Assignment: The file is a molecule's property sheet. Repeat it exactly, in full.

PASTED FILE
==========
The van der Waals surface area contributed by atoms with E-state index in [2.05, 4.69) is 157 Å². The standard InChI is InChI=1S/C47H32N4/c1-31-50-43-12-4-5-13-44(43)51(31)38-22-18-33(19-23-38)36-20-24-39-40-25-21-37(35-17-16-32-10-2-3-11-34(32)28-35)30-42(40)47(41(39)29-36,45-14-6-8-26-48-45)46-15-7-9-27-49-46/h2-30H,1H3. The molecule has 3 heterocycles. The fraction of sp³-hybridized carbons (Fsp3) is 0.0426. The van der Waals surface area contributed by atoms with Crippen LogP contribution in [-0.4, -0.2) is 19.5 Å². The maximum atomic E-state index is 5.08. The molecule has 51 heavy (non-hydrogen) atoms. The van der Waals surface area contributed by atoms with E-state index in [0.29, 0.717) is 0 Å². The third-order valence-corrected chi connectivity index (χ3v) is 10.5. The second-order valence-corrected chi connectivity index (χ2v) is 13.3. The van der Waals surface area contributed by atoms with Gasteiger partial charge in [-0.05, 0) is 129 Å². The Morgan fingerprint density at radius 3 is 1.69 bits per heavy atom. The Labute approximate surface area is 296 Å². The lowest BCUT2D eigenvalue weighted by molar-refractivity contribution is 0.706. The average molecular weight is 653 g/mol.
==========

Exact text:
The van der Waals surface area contributed by atoms with E-state index in [2.05, 4.69) is 157 Å². The standard InChI is InChI=1S/C47H32N4/c1-31-50-43-12-4-5-13-44(43)51(31)38-22-18-33(19-23-38)36-20-24-39-40-25-21-37(35-17-16-32-10-2-3-11-34(32)28-35)30-42(40)47(41(39)29-36,45-14-6-8-26-48-45)46-15-7-9-27-49-46/h2-30H,1H3. The molecule has 3 heterocycles. The fraction of sp³-hybridized carbons (Fsp3) is 0.0426. The van der Waals surface area contributed by atoms with Crippen LogP contribution in [-0.4, -0.2) is 19.5 Å². The maximum atomic E-state index is 5.08. The molecule has 51 heavy (non-hydrogen) atoms. The van der Waals surface area contributed by atoms with E-state index in [0.29, 0.717) is 0 Å². The third-order valence-corrected chi connectivity index (χ3v) is 10.5. The second-order valence-corrected chi connectivity index (χ2v) is 13.3. The van der Waals surface area contributed by atoms with Gasteiger partial charge in [-0.05, 0) is 129 Å². The Morgan fingerprint density at radius 3 is 1.69 bits per heavy atom. The Labute approximate surface area is 296 Å². The lowest BCUT2D eigenvalue weighted by molar-refractivity contribution is 0.706. The average molecular weight is 653 g/mol.